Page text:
If the indistrialized world were to have an energy crisis, it would need something on a scope and magnitude that would allow them to do without it. In this example, oil. Without oil, and without something to replace it's many critical material uses and transport fuel (which we currently do not have nor are investing any extensive amounts of money for R&D into developing) the industrial society and suburban sprawl simply will not and cannot work in their current contextx, simple as that.

    Let's take a minor example.

    A little history teaches us that the market for natural rubber collapsed from the moment on rubber could be synthetisized from oil. We must ask what will happen when peak oil arrives.

    Today, synthetic rubbers make up roughly 70% of the entire elastomer industry, natural rubbers covering the rest. The total world consumption for all rubbers is roughly 20 million metric tons. With the booming economic growth in China, we will see a steep increase of world consumption over the coming years (all Chinese people want a car, to put it in strong terms). An increase of 30% by the year 2010, and a 60% increase in world consumption by 2020 is realistic.

    Now, knowing that it takes approximately 5 kilos of crude oil to create one kilo of elastomer, let's look at the projected numbers:

    -In 2010 world consumption of synthetic rubber will be roughly 18 million tonnes, requiring 90 million tons of crude oil per year (540 million barrels)

    -In 2020 world consumption of synthetic rubber will be roughly 24 million tonnes, requiring 120 million tons of crude a year (720 million barrels!)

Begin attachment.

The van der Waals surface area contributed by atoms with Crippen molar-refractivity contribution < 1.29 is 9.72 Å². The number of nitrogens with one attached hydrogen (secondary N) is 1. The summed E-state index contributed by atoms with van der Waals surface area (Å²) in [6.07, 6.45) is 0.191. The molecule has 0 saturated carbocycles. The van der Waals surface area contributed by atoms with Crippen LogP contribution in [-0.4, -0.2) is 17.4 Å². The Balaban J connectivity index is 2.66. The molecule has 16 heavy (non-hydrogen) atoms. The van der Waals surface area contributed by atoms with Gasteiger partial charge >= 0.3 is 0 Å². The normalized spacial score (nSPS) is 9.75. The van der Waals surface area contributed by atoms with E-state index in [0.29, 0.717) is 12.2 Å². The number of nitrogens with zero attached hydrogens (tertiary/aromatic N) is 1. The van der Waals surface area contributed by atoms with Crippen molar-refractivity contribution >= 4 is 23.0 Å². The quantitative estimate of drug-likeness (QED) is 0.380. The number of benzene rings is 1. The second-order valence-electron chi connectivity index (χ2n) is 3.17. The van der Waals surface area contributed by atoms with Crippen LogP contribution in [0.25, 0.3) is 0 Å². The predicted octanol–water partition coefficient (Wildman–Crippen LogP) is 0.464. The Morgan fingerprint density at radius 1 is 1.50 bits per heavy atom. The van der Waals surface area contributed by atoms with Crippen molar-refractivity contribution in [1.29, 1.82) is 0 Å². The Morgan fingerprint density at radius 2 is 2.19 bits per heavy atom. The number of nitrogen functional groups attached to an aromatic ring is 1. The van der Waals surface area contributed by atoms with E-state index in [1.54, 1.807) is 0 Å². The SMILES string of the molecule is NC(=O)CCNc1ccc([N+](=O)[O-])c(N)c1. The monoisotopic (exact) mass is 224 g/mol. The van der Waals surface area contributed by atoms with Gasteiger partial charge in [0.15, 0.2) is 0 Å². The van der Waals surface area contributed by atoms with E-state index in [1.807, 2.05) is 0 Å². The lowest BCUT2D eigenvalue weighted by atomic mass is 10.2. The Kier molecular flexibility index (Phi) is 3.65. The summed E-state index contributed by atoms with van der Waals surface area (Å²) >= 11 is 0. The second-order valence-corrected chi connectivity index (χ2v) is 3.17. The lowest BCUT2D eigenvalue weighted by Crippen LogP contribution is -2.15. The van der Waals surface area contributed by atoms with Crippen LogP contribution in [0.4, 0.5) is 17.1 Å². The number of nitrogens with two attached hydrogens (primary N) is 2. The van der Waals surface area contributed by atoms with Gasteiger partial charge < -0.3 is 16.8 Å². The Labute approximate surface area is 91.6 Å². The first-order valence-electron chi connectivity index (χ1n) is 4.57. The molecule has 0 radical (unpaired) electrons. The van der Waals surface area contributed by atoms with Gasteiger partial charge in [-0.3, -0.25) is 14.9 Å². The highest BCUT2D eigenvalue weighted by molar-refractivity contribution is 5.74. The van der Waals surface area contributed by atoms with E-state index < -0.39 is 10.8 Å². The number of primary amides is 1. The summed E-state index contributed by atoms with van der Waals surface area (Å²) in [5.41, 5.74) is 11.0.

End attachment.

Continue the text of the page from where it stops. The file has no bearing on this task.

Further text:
The price of synthetic rubber will skyrocket. And rubber is a basic commodity, for which there are few alternatives.

    Only a dramatic increase in natural rubber production may cover the gap.

    In short, the only option seems to be the creation of gigantic natural rubber plantations. But this is a nightmare scenario, since it's an agricultural production method requiring years of investment prior to production (it takes 4 to 6 years before newly planted rubber trees can be tapped), and which is highly risky (dependent on climate, and susceptible to disease). Moreover, rubber harvesting is labor intensive (not yet automated) and thus in the end, rubber may become a very expensive commodity, no matter how you look at it.

    During the cold war, the US once had such a thing as the "strategic rubber reserve". This was some massive amount of rubber that the government had bought up and stowed away in a cavern in Kansas in the event of a supply cutoff from Indochina. They did away with the program in the late '70's, and sold off all of the rubber (which was still useable), but it is possible to store this stuff for several years if you had to, and showed that the planners had the foresight to plan for this type of shortage, which evidently we do not any longer.

    We're talking about O rings, seals for jars, tires, shoes, and much more.

    O rings are used on a lot of machines that need lubrication, even if they don't burn fuel. For instance, treadle sewing machines have an o-ring part.

    And keep in mind that this is a very very minor example. A big example is the petrochemicals that enable our food production to feed us and make enough extra food to export to China and the fuel to ship it there and within our own country.

    Everything is going to go to hell in a handbasket in industrial society as we hit critical levels of depletion.

    I'm looking at it from a practical side. Everything in modern society grinds to a halt without a constant supply of cheap and abundant oil. It is the precondition for all other resources. There is not a single product you can get that wan't disributed with, produced from, or otherwise enabled by oil. We've become irrevocably dependent on a single finite resource that has a sharp depletion curve and it's pretty disgusting.